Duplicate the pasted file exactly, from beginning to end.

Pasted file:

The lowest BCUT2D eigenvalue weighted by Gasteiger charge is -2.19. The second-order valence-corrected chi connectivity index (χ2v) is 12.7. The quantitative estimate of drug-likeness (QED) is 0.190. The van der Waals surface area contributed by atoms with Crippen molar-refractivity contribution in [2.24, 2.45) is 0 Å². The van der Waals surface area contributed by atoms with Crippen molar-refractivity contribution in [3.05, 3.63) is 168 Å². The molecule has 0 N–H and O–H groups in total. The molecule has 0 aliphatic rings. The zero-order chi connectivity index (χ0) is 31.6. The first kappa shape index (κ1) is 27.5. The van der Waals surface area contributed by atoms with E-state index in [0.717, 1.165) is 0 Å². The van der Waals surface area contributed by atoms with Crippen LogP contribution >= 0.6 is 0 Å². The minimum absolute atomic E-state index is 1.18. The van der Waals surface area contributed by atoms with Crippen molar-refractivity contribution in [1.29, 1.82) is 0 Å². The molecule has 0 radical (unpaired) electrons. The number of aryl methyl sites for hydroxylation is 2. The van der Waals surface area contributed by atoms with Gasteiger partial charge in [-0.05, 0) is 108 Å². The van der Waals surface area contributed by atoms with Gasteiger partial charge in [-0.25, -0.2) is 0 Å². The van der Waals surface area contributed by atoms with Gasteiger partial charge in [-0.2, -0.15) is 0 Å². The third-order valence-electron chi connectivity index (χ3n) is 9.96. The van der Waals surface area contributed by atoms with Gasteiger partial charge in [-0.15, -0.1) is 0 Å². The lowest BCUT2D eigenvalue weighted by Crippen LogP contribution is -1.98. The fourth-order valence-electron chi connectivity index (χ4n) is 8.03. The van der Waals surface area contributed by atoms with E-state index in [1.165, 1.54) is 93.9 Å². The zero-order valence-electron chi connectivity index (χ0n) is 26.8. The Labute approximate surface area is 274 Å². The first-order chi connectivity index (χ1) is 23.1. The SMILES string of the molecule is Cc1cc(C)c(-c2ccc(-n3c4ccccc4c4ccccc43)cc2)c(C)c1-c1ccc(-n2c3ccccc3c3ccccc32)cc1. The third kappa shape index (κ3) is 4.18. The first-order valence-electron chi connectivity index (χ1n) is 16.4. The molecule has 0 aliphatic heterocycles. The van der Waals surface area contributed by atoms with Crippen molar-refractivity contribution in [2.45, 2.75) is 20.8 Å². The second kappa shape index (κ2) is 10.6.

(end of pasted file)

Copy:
The lowest BCUT2D eigenvalue weighted by Gasteiger charge is -2.19. The second-order valence-corrected chi connectivity index (χ2v) is 12.7. The quantitative estimate of drug-likeness (QED) is 0.190. The van der Waals surface area contributed by atoms with Crippen molar-refractivity contribution in [2.24, 2.45) is 0 Å². The van der Waals surface area contributed by atoms with Crippen molar-refractivity contribution in [3.05, 3.63) is 168 Å². The molecule has 0 N–H and O–H groups in total. The molecule has 0 aliphatic rings. The zero-order chi connectivity index (χ0) is 31.6. The first kappa shape index (κ1) is 27.5. The van der Waals surface area contributed by atoms with E-state index in [0.717, 1.165) is 0 Å². The van der Waals surface area contributed by atoms with Crippen LogP contribution >= 0.6 is 0 Å². The minimum absolute atomic E-state index is 1.18. The van der Waals surface area contributed by atoms with Crippen molar-refractivity contribution in [1.29, 1.82) is 0 Å². The molecule has 0 radical (unpaired) electrons. The number of aryl methyl sites for hydroxylation is 2. The van der Waals surface area contributed by atoms with Gasteiger partial charge in [-0.05, 0) is 108 Å². The van der Waals surface area contributed by atoms with Gasteiger partial charge in [-0.25, -0.2) is 0 Å². The van der Waals surface area contributed by atoms with Gasteiger partial charge in [-0.2, -0.15) is 0 Å². The third-order valence-electron chi connectivity index (χ3n) is 9.96. The van der Waals surface area contributed by atoms with Gasteiger partial charge in [-0.15, -0.1) is 0 Å². The lowest BCUT2D eigenvalue weighted by Crippen LogP contribution is -1.98. The fourth-order valence-electron chi connectivity index (χ4n) is 8.03. The van der Waals surface area contributed by atoms with E-state index in [1.165, 1.54) is 93.9 Å². The zero-order valence-electron chi connectivity index (χ0n) is 26.8. The Labute approximate surface area is 274 Å². The first-order chi connectivity index (χ1) is 23.1. The SMILES string of the molecule is Cc1cc(C)c(-c2ccc(-n3c4ccccc4c4ccccc43)cc2)c(C)c1-c1ccc(-n2c3ccccc3c3ccccc32)cc1. The third kappa shape index (κ3) is 4.18. The first-order valence-electron chi connectivity index (χ1n) is 16.4. The molecule has 0 aliphatic heterocycles. The van der Waals surface area contributed by atoms with Crippen molar-refractivity contribution in [2.45, 2.75) is 20.8 Å². The second kappa shape index (κ2) is 10.6.